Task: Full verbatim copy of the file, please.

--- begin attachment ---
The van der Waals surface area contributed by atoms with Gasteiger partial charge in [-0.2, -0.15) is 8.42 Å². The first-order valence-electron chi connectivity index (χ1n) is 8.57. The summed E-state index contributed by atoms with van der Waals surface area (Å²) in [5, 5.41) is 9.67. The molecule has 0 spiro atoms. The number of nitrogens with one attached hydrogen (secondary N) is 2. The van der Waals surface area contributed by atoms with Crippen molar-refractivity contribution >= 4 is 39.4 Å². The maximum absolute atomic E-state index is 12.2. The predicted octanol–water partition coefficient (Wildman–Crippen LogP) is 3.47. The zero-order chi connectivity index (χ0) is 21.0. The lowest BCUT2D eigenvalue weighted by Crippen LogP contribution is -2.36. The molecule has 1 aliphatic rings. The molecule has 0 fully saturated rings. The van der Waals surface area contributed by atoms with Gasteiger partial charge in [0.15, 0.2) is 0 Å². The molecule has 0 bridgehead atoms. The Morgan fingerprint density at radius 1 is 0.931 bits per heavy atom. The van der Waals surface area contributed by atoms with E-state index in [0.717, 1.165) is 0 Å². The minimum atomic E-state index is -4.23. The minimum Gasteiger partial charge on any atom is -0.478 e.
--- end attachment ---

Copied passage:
The van der Waals surface area contributed by atoms with Gasteiger partial charge in [-0.2, -0.15) is 8.42 Å². The first-order valence-electron chi connectivity index (χ1n) is 8.57. The summed E-state index contributed by atoms with van der Waals surface area (Å²) in [5, 5.41) is 9.67. The molecule has 0 spiro atoms. The number of nitrogens with one attached hydrogen (secondary N) is 2. The van der Waals surface area contributed by atoms with Crippen molar-refractivity contribution >= 4 is 39.4 Å². The maximum absolute atomic E-state index is 12.2. The predicted octanol–water partition coefficient (Wildman–Crippen LogP) is 3.47. The zero-order chi connectivity index (χ0) is 21.0. The lowest BCUT2D eigenvalue weighted by Crippen LogP contribution is -2.36. The molecule has 1 aliphatic rings. The molecule has 0 fully saturated rings. The van der Waals surface area contributed by atoms with Gasteiger partial charge in [0.15, 0.2) is 0 Å². The molecule has 0 bridgehead atoms. The Morgan fingerprint density at radius 1 is 0.931 bits per heavy atom. The van der Waals surface area contributed by atoms with E-state index in [0.717, 1.165) is 0 Å². The minimum atomic E-state index is -4.23. The minimum Gasteiger partial charge on any atom is -0.478 e.